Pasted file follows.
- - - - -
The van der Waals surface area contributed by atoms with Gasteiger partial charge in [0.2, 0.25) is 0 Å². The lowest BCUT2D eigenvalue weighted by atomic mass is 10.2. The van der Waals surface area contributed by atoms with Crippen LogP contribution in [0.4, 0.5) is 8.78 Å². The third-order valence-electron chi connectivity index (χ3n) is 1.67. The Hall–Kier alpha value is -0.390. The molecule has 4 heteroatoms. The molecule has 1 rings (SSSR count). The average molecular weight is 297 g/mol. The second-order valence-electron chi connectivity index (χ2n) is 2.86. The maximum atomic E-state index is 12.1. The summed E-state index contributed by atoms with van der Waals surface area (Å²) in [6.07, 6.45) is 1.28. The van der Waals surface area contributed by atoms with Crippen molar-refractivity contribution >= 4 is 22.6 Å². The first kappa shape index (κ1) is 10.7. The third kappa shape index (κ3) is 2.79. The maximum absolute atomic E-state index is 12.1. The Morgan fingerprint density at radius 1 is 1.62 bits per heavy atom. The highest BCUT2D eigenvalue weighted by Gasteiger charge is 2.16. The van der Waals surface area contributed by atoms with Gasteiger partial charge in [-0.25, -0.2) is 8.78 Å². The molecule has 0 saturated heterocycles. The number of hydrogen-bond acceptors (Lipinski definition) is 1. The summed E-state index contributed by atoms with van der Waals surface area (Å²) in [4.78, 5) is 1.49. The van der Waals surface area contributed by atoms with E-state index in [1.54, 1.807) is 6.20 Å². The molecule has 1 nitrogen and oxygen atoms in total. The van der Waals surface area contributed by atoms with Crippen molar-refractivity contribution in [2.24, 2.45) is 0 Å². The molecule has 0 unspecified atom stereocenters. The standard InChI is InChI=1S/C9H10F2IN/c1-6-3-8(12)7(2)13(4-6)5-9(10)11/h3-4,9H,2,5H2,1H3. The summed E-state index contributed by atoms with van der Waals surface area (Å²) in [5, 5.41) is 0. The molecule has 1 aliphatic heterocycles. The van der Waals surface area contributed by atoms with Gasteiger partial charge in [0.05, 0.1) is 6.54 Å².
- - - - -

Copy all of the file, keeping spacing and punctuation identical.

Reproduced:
The van der Waals surface area contributed by atoms with Gasteiger partial charge in [0.2, 0.25) is 0 Å². The lowest BCUT2D eigenvalue weighted by atomic mass is 10.2. The van der Waals surface area contributed by atoms with Crippen LogP contribution in [0.4, 0.5) is 8.78 Å². The third-order valence-electron chi connectivity index (χ3n) is 1.67. The Hall–Kier alpha value is -0.390. The molecule has 4 heteroatoms. The molecule has 1 rings (SSSR count). The average molecular weight is 297 g/mol. The second-order valence-electron chi connectivity index (χ2n) is 2.86. The maximum atomic E-state index is 12.1. The summed E-state index contributed by atoms with van der Waals surface area (Å²) in [6.07, 6.45) is 1.28. The van der Waals surface area contributed by atoms with Crippen molar-refractivity contribution >= 4 is 22.6 Å². The first kappa shape index (κ1) is 10.7. The third kappa shape index (κ3) is 2.79. The maximum absolute atomic E-state index is 12.1. The Morgan fingerprint density at radius 1 is 1.62 bits per heavy atom. The highest BCUT2D eigenvalue weighted by Gasteiger charge is 2.16. The van der Waals surface area contributed by atoms with Gasteiger partial charge in [-0.25, -0.2) is 8.78 Å². The molecule has 0 saturated heterocycles. The number of hydrogen-bond acceptors (Lipinski definition) is 1. The summed E-state index contributed by atoms with van der Waals surface area (Å²) in [4.78, 5) is 1.49. The van der Waals surface area contributed by atoms with E-state index in [1.54, 1.807) is 6.20 Å². The molecule has 1 nitrogen and oxygen atoms in total. The van der Waals surface area contributed by atoms with Crippen molar-refractivity contribution in [2.24, 2.45) is 0 Å². The molecule has 0 unspecified atom stereocenters. The standard InChI is InChI=1S/C9H10F2IN/c1-6-3-8(12)7(2)13(4-6)5-9(10)11/h3-4,9H,2,5H2,1H3. The summed E-state index contributed by atoms with van der Waals surface area (Å²) in [5, 5.41) is 0. The molecule has 1 aliphatic heterocycles. The van der Waals surface area contributed by atoms with Gasteiger partial charge in [0.05, 0.1) is 6.54 Å².